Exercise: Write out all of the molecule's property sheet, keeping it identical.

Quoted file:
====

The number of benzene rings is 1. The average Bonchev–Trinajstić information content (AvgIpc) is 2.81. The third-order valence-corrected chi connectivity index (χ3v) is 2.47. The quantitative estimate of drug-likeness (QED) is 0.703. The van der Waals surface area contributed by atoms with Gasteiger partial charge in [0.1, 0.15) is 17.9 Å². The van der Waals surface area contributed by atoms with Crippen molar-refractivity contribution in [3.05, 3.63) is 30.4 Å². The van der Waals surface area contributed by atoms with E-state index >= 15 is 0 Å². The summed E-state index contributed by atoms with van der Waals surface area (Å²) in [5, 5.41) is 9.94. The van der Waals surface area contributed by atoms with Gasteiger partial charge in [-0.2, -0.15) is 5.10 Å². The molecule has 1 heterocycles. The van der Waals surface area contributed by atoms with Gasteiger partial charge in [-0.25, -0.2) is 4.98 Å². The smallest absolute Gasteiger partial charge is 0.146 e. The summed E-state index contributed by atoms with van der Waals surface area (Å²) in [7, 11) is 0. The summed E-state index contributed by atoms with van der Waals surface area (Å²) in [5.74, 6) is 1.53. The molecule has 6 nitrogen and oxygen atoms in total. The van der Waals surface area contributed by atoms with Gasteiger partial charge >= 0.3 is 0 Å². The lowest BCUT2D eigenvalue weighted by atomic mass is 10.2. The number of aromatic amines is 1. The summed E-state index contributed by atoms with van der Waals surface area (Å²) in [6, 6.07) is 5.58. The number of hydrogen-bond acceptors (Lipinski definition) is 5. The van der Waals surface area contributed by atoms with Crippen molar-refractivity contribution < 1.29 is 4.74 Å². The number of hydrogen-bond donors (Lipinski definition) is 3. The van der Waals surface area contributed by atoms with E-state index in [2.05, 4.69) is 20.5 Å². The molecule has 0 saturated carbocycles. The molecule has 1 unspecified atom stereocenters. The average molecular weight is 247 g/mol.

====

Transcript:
The number of benzene rings is 1. The average Bonchev–Trinajstić information content (AvgIpc) is 2.81. The third-order valence-corrected chi connectivity index (χ3v) is 2.47. The quantitative estimate of drug-likeness (QED) is 0.703. The van der Waals surface area contributed by atoms with Gasteiger partial charge in [0.1, 0.15) is 17.9 Å². The van der Waals surface area contributed by atoms with Crippen molar-refractivity contribution in [3.05, 3.63) is 30.4 Å². The van der Waals surface area contributed by atoms with E-state index >= 15 is 0 Å². The summed E-state index contributed by atoms with van der Waals surface area (Å²) in [5, 5.41) is 9.94. The van der Waals surface area contributed by atoms with Gasteiger partial charge in [-0.2, -0.15) is 5.10 Å². The molecule has 1 heterocycles. The van der Waals surface area contributed by atoms with Gasteiger partial charge in [-0.25, -0.2) is 4.98 Å². The smallest absolute Gasteiger partial charge is 0.146 e. The summed E-state index contributed by atoms with van der Waals surface area (Å²) in [7, 11) is 0. The summed E-state index contributed by atoms with van der Waals surface area (Å²) in [5.74, 6) is 1.53. The molecule has 6 nitrogen and oxygen atoms in total. The van der Waals surface area contributed by atoms with Gasteiger partial charge >= 0.3 is 0 Å². The lowest BCUT2D eigenvalue weighted by atomic mass is 10.2. The number of aromatic amines is 1. The summed E-state index contributed by atoms with van der Waals surface area (Å²) in [6, 6.07) is 5.58. The number of hydrogen-bond acceptors (Lipinski definition) is 5. The van der Waals surface area contributed by atoms with Crippen molar-refractivity contribution < 1.29 is 4.74 Å². The number of hydrogen-bond donors (Lipinski definition) is 3. The van der Waals surface area contributed by atoms with E-state index in [2.05, 4.69) is 20.5 Å². The molecule has 0 saturated carbocycles. The molecule has 1 unspecified atom stereocenters. The average molecular weight is 247 g/mol.